“While they’re new we’re expecting them to protect us from hail, once the plastic gets a bit older and starts to break down, in a few years time it won’t be as robust but they’re all the sorts of things we need to prove,” Mr Scurr said.

Innovation inevitable

The tunnels also allow for investment in softer varieties of strawberries, like the Albion.

“The Albion is a very good variety flavour-wise but one of its downsides is it’s very susceptible to rain. It doesn’t like rain and that’s fairly typical of strawberries, the better the flavour the softer they are, which means the rain has more impact,” he said.

“We thought well if we’re going to grow something in a high-cost environment we really want the best and hence the bulk of our production on the substrate is Albion. “They eat fantastic, they look good and even though we’ve had a small volume so far the customers that have had them have been rapt. “Other parts of the world have gone this way so I think it’s inevitable that we will end up this way as an industry.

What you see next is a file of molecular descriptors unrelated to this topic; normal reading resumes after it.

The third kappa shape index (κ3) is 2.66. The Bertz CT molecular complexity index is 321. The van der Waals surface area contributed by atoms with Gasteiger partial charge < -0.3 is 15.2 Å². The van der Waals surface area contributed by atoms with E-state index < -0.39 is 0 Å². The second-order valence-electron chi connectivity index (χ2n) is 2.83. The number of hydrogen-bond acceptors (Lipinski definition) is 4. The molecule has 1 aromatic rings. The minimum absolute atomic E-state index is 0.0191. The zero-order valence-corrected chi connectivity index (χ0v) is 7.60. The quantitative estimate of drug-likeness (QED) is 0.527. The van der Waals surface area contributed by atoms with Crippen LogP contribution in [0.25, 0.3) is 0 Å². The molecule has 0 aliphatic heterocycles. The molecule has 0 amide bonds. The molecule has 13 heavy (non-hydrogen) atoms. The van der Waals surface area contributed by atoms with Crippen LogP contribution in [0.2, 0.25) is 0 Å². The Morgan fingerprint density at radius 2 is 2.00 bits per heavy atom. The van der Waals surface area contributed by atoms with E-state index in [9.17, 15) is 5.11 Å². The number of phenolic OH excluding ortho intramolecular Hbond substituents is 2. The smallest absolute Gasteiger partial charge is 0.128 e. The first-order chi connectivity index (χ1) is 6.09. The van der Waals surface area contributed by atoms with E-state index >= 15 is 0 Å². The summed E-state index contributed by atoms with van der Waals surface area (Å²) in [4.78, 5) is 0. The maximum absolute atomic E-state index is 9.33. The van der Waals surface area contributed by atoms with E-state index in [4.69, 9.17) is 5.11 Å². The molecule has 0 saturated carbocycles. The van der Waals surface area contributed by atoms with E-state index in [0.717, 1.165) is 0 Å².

“We thought the sooner we start learning to grow in these conditions, the better it will be for us and also for the Australian industry, it needs people to have a go at things like we’re doing. “Plenty of other strawberry growers have been innovative in doing other things as well and it’s good to have some examples of what things could be like in the future.

“It’s always exciting to do something new and something different. “It’s certainly a motivator for our staff. Our staff are proud to be involved with a company that’s trialling new things and new initiatives and that alone helps you attract staff.

“They want to come and work for us, rather than a job somewhere else, which is good but it all comes down to economics, whether we keep doing it.”

Originally posted on ABC Rural.

Jennifer Nichols